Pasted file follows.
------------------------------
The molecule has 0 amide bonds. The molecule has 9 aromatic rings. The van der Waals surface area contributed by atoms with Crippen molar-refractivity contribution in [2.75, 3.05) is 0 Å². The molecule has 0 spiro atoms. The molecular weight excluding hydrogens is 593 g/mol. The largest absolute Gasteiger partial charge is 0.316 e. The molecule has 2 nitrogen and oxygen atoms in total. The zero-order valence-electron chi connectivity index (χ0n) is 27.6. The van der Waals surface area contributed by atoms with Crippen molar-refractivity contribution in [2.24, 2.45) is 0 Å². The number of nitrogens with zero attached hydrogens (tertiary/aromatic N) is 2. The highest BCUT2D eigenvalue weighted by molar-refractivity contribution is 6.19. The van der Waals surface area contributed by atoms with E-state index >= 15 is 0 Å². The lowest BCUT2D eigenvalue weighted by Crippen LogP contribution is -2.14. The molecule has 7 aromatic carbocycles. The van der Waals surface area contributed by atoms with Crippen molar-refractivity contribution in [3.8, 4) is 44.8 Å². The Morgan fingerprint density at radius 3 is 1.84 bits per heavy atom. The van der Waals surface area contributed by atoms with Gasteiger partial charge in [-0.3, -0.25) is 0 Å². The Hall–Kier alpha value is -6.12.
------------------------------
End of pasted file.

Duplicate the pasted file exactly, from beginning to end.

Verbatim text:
The molecule has 0 amide bonds. The molecule has 9 aromatic rings. The van der Waals surface area contributed by atoms with Crippen molar-refractivity contribution in [2.75, 3.05) is 0 Å². The molecule has 0 spiro atoms. The molecular weight excluding hydrogens is 593 g/mol. The largest absolute Gasteiger partial charge is 0.316 e. The molecule has 2 nitrogen and oxygen atoms in total. The zero-order valence-electron chi connectivity index (χ0n) is 27.6. The van der Waals surface area contributed by atoms with Crippen molar-refractivity contribution in [2.24, 2.45) is 0 Å². The number of nitrogens with zero attached hydrogens (tertiary/aromatic N) is 2. The highest BCUT2D eigenvalue weighted by molar-refractivity contribution is 6.19. The van der Waals surface area contributed by atoms with E-state index >= 15 is 0 Å². The lowest BCUT2D eigenvalue weighted by Crippen LogP contribution is -2.14. The molecule has 7 aromatic carbocycles. The van der Waals surface area contributed by atoms with Crippen molar-refractivity contribution in [3.8, 4) is 44.8 Å². The Morgan fingerprint density at radius 3 is 1.84 bits per heavy atom. The van der Waals surface area contributed by atoms with Gasteiger partial charge in [-0.3, -0.25) is 0 Å². The Hall–Kier alpha value is -6.12.